Subduction zones, where two tectonic plates converge, are generally dominated by large thrust earthquakes. Nonetheless, normal faulting from extensional stresses can occur as well. Rare large events of this kind in the instrumental record have typically nucleated in and ruptured the top half of old and cold lithosphere that is in a state of extension driven by flexure from plate bending. Such earthquakes are limited to regions of the subducting slab cooler than 650 °C and can be highly tsunamigenic, producing tsunamis similar in amplitude to those observed during large megathrust events. Here, we show from analyses of regional geophysical observations that normal faulting during the moment magnitude Mw 8.2 Tehuantepec earthquake ruptured the entire Cocos slab beneath the megathrust region. We find that the faulting reactivated a bend-fault fabric and ruptured to a depth well below the predicted brittle–ductile transition for the Cocos slab, including regions where temperature is expected to exceed 1,000 °C. Our findings suggest that young oceanic lithosphere is brittle to greater depths than previously assumed and that rupture is facilitated by wholesale deviatoric tension in the subducted slab, possibly due to fluid infiltration. We conclude that lithosphere can sustain brittle behaviour and fail in an earthquake at greater temperatures and ages than previously considered.
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Strong-motion data are available from the Strong Ground Motion Database System (http://aplicaciones.iingen.unam.mx/AcelerogramasRSM/) and by email request to SSNdata@sismologico.unam.mx. Receiver Independent Exchange Format files with the raw GPS observations from the TLALOCNet archive are open and freely available at http://tlalocnet.udg.mx as well as at the UNAVCO archive https://www.unavco.org/data/data.html. University of Nevada, Reno static offset solutions are available at http://geodesy.unr.edu/news_items/Offsets_Pijijiapan_rapid24hr.txt. Tide gauge data are provided by Servicio Mareográfico Nacional from Universidad Nacional Autónoma de México and are available at http://www.mareografico.unam.mx/ and at http://www.ioc-sealevelmonitoring.org/. DART buoy data can be obtained from https://www.ndbc.noaa.gov/dart.shtml.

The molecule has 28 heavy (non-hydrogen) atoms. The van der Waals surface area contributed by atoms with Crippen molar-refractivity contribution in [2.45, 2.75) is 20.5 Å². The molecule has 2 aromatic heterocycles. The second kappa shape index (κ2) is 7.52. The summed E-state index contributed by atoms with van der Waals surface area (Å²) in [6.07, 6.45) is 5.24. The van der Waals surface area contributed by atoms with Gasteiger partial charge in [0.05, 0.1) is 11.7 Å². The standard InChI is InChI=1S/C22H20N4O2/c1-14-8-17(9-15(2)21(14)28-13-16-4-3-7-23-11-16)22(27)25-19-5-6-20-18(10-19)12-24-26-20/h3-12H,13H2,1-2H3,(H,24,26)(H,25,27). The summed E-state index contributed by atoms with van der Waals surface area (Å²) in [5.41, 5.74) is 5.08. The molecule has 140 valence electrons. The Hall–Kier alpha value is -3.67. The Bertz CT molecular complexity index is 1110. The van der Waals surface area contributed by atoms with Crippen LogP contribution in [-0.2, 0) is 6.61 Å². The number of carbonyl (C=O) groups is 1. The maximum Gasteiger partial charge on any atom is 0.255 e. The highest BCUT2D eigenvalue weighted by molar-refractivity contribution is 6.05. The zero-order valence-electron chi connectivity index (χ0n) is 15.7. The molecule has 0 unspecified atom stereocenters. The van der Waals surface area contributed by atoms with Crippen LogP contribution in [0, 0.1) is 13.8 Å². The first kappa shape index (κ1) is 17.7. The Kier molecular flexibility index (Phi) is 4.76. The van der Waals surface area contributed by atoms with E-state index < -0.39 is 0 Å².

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We thank D. Toomey, R. Burgmann and D. Sandwell for discussions. Strong-motion data used in this work were provided by Servicio Sismológico Nacional (SSN, Mexican National Seismological Service), and Unidad de Instrumentación Sismica (UIS) at the Instituto de Ingeniería (II), Universidad Nacional Autónoma de México (UNAM, National Autonomous University of Mexico). We thank their personnel for station maintenance, data acquisition and distribution. This material is partly based on data provided by the Transboundary, Land and Atmosphere Long-term Observational and Collaborative Network (TLALOCNet) operated by UNAVCO and the Servicio de Geodesia Satelital from Instituto de Geofísica-UNAM and supported by NSF grant EAR-1338091, CONACyT project 253760 and UNAM-PAPIIT projects IN104213 and IN109315-3. L. Salazar-Tlaczani at Servicio de Geodesia Satelital-UNAM provided invaluable support for the TLALOCNet field operations and stations maintenance. We are indebted to the staff and technicians of the Servicio Mareográfico Nacional who operate the tide gauge network. Some numerical computations were performed at the National Laboratory for Advanced Scientific Visualization at UNAM (LAVIS), and this work received support from LAVIS software engineers L. A. Aguilar Bautista, A. de León Cuevas and C. S. Flores Bautista. This research project was partially supported by the Japanese government through the programme Science and Technology Research Partnership for Sustainable Development (SATREPS) via the Japan International Cooperation Agency (JICA) and the Japan Science and Technology Agency (JST) with Grant Number 15543611. This work was also supported by a grant from the Romanian Ministry of National Education and Scientific Research, RDI Program for Space Technology and Advanced Research—STAR, project ID 513.